Leadership offsites are multi-day meetings held away from the office. The purpose could be anything from strategic planning, to team building, to airing of professional grievances. However, such meetings all have the same basic aim: to create cohesion among the participants.
Leadership offsites have higher stakes than other meetings because of time and cost. Organizers ask the participants to sacrifice time away from their daily responsibilities to focus on other issues. By the time you factor in the expenses associated with travel and meeting space, as well as participants’ time itself, a two-day offsite can quickly add up to a significant annual budget line item. For the time and cost invested, it’s important to have a productive meeting. But how, exactly, can you ensure it’s a worthwhile investment?
Meeting hosts and organizers feel this pressure, and they focus on adding the right ingredients for a productive session. They create a list of objectives, draft an agenda, send out material to read in advance, and maybe even do a mini-survey of participants to determine what exactly they want to accomplish. These are necessary steps. But there is an underlying question that—when answered—helps to knit all of the group’s activities and events together: When the meeting is over, how do you want the group to feel?
I’m serious. This may sound way too soft and difficult to measure for some. But here’s the thing: There is only so much actual work that can be accomplished during a meeting. Real change happens after the meeting, when people show up and work differently. “Differently” might be defined as employees rearranging their priorities, collaborating more often across group lines, seeking more input from outside experts, or dozens of other possibilities. And one’s feelings about their work, the team, and their future in the organization will outlast any tenuous agreements made during a meeting.
The good news is that there are only a handful of answers to the question of how you want people to feel. Most leadership meetings have one of three goals: to build awareness, set a vision, or increase trust.
• Are there significant programs or new initiatives employees should know about?
• Do attendees need to agree to action items?
• Do participants need to set priorities based on a broader knowledge of what’s going on in the organization?
• Do these coworkers need to get to know each other better?
Activities typically include presentations, breakouts to develop action items, and voting on priorities.
Feeling optimistic and excited:
• Is there a shared understanding of the big challenges and opportunities currently facing the organization?
• Are there divergent paths to be explored?
• Are creative, fresh solutions to current problems needed?
• Is there a shared vision for the future?
Activities include reaching agreement on the current problems, defining the ideal future, and brainstorming ways to reach those goals. This may include bringing in a speaker from outside the organization to inspire participants to think bigger or differently.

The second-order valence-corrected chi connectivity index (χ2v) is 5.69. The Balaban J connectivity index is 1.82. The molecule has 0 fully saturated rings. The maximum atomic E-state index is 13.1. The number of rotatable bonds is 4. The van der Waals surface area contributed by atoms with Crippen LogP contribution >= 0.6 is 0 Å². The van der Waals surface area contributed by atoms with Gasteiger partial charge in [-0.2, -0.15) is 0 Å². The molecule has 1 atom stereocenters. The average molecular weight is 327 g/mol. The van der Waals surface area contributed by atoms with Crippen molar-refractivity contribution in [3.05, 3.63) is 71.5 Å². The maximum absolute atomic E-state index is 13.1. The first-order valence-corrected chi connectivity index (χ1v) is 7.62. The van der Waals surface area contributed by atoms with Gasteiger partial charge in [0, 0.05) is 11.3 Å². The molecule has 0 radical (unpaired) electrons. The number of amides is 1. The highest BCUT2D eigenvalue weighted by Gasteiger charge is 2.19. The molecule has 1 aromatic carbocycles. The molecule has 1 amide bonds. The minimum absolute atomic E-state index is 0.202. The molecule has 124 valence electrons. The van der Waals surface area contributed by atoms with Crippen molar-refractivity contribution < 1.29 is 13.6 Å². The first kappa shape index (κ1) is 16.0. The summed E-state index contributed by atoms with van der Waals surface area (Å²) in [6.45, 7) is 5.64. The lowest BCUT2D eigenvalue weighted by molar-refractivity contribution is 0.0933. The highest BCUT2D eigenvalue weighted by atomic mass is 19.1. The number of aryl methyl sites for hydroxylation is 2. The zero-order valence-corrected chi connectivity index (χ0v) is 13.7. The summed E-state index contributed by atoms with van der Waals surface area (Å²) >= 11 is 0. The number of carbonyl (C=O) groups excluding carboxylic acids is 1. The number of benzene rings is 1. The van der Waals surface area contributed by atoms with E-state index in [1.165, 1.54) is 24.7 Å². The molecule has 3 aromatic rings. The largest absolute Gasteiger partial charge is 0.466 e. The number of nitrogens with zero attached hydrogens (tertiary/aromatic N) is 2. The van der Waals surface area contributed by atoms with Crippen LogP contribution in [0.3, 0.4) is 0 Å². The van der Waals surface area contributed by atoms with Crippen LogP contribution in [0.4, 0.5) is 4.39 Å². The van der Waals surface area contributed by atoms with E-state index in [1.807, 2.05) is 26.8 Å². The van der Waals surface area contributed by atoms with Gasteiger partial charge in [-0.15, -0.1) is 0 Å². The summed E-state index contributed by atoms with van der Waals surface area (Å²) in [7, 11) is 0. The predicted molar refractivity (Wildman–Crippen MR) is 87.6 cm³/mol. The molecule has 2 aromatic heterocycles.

Feeling secure, heard, and valued:
• Are there past “wrongs” that need to be addressed?
• Is the group guarded around each other or reluctant to share?
• Is there an understanding of different perspectives and concerns?
• Are participants prepared to handle externally-driven change?
• Have their views been considered by top leadership?
Activities typically include exercises to get attendees to open up and share their concerns, looking for differences in perspectives, gaining acceptance of multiple viewpoints, defining new team norms, and establishing more effective ways to work together.
Leadership offsites can be a combination of any of these models. However, if you mix and match methods, it’s important to be clear and intentional about what you want to achieve in order to strike the right balance. To get the desired outcome, you must ensure the activities and discussion topics will get you there.
When people feel connected to their colleagues, in sync with the mission, optimistic about the future, invested in the strategy, etc., they make decisions that align with those feelings. This outcome is important: Thousands of little decisions are made between the beginning and the end of a big project. The leadership team will meet and collectively review and decide on roughly a dozen of them. The rest will be handled by managers. After all, that’s why they exist—to lead and manage. The most effective groups have a common set of feelings about the work, and each other, on which to base those decisions. As a result, these groups are more consistent, and they get more done faster.
Reflecting honestly on this question will shape the objectives and activities of your offsite. As an organizer, you dramatically increase the chance of ending with that outcome when the opening remarks, presentations, discussion questions, breakout groups, and conclusion are all laced with that theme in mind.